By JP Theberge with Tommy Hough
As we get closer to the San Diego County Board of Supervisors hearing on Lilac Hills Ranch on Wednesday, June 24, I wanted to share a few thoughts, including details on the recent approval given to Lilac Hills by the San Diego County Planning Commission on June 12, in spite of the county fire chief and county staff recommending against it.
The Lilac Hills project is quintessential sprawl: a housing subdivision in a remote, rural area of the county near Valley Center, accessible via narrow, winding roads surrounded by highly flammable habitat that has burned repeatedly over the years.
You may recall Lilac Hills was previously presented as Measure B on the countywide ballot in 2016. San Diego County Democrats for Environmental Action were a key component of the coalition that opposed Measure B four years ago. At the time, the developer chose to bypass the Board of Supervisors to take the project straight to the voters, but county voters soundly rejected it on Election Day by a two-to-one margin with 730,000 votes against the development.
This time around, the developer is hoping to get a simple majority on the Board of Supervisors to approve it, despite county staff and even Chief Tony Mecham, the director of the San Diego County Fire Authority, recommending that supervisors deny approval of Lilac Hills. The gravity of this is unprecedented, as the county fire authority has typically been notorious for rubber-stamping similar projects.
Similarly, the main objection of county staff is the project is inherently unsafe due to wildfire concerns, compounded by an inability to secure easements for vegetation management along the main egress on West Lilac Rd. While the developer is offering $2 million for "brush abatement," the expectation is the Lilac Hills HOA, or other management entity, would manage the actual clearance on West Lilac Rd. in perpetuity, even though there's no legally-binding mechanism requiring it. In addition, the exisiting road is simply not designed, and was never intended, to evacuate a community the size of Lilac Hills safely and quickly during a wildfire.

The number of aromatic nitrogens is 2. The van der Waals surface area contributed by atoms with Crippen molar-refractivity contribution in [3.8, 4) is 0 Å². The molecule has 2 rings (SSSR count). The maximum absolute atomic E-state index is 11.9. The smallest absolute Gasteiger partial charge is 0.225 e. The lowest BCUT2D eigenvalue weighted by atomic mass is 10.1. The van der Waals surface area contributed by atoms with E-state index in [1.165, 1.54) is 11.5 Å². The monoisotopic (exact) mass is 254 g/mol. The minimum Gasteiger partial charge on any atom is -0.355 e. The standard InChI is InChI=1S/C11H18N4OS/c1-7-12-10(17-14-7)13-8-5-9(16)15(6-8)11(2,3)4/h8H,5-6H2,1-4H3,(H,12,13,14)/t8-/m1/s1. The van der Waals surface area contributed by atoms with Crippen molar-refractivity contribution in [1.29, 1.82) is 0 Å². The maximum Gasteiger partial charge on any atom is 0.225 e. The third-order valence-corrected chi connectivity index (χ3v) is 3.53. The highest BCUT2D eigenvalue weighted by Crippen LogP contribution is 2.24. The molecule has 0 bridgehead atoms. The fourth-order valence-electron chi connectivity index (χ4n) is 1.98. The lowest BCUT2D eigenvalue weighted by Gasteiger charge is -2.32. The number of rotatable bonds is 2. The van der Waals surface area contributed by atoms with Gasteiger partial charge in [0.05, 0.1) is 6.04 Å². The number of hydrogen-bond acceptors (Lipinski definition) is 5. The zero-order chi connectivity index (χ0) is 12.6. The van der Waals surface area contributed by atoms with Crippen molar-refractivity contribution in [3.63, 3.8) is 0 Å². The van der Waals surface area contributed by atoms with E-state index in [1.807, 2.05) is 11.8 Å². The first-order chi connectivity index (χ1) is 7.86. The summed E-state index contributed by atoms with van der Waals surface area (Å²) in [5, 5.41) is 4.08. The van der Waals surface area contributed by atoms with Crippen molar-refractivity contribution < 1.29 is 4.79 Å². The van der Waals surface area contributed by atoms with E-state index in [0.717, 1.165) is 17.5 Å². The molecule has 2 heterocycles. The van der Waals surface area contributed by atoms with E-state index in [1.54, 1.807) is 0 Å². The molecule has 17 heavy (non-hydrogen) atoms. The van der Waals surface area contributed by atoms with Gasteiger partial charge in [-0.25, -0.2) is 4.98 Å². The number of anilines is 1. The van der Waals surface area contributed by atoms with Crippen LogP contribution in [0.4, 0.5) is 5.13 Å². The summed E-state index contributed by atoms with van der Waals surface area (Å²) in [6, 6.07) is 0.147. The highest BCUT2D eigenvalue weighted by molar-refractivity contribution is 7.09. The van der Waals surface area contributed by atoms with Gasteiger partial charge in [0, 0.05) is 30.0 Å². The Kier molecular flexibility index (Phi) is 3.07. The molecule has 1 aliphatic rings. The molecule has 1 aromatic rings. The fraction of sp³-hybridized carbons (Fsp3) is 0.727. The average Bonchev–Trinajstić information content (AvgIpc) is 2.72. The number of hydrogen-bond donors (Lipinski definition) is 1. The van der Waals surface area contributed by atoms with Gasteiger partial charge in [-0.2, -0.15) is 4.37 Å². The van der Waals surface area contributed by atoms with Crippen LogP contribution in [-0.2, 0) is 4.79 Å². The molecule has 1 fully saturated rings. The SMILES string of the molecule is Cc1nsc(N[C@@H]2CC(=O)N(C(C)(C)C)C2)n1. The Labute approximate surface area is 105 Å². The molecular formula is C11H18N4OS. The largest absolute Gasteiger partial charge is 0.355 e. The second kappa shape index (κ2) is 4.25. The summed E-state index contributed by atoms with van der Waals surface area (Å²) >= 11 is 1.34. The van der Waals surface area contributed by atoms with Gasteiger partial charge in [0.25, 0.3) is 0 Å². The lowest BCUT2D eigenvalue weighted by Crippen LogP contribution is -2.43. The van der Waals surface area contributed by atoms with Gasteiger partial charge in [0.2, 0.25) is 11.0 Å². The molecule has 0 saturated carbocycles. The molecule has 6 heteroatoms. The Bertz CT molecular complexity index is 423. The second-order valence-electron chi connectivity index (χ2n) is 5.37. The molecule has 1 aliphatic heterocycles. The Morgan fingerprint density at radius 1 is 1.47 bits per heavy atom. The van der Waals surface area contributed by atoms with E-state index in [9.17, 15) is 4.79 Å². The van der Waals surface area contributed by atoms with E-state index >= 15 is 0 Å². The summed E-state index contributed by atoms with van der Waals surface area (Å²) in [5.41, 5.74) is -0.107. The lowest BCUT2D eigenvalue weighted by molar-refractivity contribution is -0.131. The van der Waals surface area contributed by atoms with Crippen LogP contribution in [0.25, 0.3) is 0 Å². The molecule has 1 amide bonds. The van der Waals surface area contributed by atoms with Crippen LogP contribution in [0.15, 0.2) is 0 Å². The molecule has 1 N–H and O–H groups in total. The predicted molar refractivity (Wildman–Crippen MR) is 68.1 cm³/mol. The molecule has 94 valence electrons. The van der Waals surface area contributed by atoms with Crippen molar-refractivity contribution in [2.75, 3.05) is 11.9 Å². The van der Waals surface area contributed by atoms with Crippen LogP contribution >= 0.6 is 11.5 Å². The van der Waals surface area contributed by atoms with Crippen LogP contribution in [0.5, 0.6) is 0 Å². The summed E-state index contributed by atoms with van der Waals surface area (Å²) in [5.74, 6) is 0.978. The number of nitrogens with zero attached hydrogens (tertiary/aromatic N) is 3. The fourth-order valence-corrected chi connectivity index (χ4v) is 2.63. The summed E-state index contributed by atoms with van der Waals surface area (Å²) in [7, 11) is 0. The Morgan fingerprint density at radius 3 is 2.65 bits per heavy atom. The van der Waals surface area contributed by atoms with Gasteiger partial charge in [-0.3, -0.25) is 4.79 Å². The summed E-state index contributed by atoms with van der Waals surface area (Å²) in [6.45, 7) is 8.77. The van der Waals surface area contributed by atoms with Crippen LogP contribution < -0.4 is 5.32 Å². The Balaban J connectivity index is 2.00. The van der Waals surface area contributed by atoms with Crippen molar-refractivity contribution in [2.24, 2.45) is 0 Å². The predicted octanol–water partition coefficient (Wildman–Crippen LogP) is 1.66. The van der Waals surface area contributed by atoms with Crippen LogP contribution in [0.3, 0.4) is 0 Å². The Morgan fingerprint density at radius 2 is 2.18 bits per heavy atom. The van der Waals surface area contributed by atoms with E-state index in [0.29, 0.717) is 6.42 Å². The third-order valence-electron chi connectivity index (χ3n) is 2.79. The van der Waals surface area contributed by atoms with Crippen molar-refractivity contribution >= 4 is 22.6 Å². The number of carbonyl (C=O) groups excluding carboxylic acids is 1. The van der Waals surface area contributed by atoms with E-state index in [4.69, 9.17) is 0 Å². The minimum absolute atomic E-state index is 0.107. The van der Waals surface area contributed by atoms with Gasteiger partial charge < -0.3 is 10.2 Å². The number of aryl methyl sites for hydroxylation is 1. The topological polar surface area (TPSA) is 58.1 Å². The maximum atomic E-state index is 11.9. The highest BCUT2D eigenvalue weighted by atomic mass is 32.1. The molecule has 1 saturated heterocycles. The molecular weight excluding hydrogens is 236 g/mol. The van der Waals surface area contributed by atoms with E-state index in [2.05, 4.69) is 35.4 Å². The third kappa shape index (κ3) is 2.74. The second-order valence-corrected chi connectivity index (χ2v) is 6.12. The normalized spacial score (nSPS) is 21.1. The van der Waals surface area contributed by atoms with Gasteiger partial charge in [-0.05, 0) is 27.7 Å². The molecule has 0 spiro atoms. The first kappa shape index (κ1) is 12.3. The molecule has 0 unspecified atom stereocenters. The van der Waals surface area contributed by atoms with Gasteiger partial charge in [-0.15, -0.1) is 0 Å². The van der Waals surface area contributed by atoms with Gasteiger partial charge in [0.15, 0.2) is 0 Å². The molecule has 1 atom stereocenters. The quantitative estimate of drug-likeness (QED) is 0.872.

So why did county staff suddenly reverse themselves after years of saying Lilac Hills was safe? One reason is that since 2016, wildfires in Northern California, including massive conflagrations in Santa Rosa (Sonoma County) in 2017 and Paradise (Butte County) in 2018, have put renewed focus on evacuation infrastructure. Two lawsuits filed against San Diego County by the Elfin Forest Harmony Grove Town Council also prevailed for the plaintiffs, due to unsafe conditions and faulty analysis of evacuations.
In fact, the county conducted its own studies on Lilac Hills fire safety, independent of the developers' fire consultants, and found the project would, indeed, create a fire entrapment risk.
So let's pause for a moment. At this stage, a county commissioner voting in favor of the Lilac Hills project would essentially be saying, "There is no amount of danger to the public bad enough for me to vote against development in the backcountry."
June 12th Planning Commission Meeting
Nevertheless, planning commissioners steamrolled county staff earlier this month by forcing a motion counter to two alternate options presented by staff. According to the motion proposed by Commission Chair Douglas Barnhart (representing Jim Desmond), "Recommend board not deny project based on fire safety issue. Board director should propose that applicant's project be conditioned to ensure funding for vegetation funding in perpetuity without the need for easements."
The motion passed 5 to 2, with commissioners Yolanda Calvo (Fletcher) and Michael Beck (Jacob) opposed. As per usual, Commissioner Michael Seiler (Cox) seemed as if he was going to vote against it, only to vote for the motion when Vice Chair Bryan Woods (Jacob) and Barnhart added the motion to recommend a condition of approval, i.e. the ongoing "brush abatement" funding.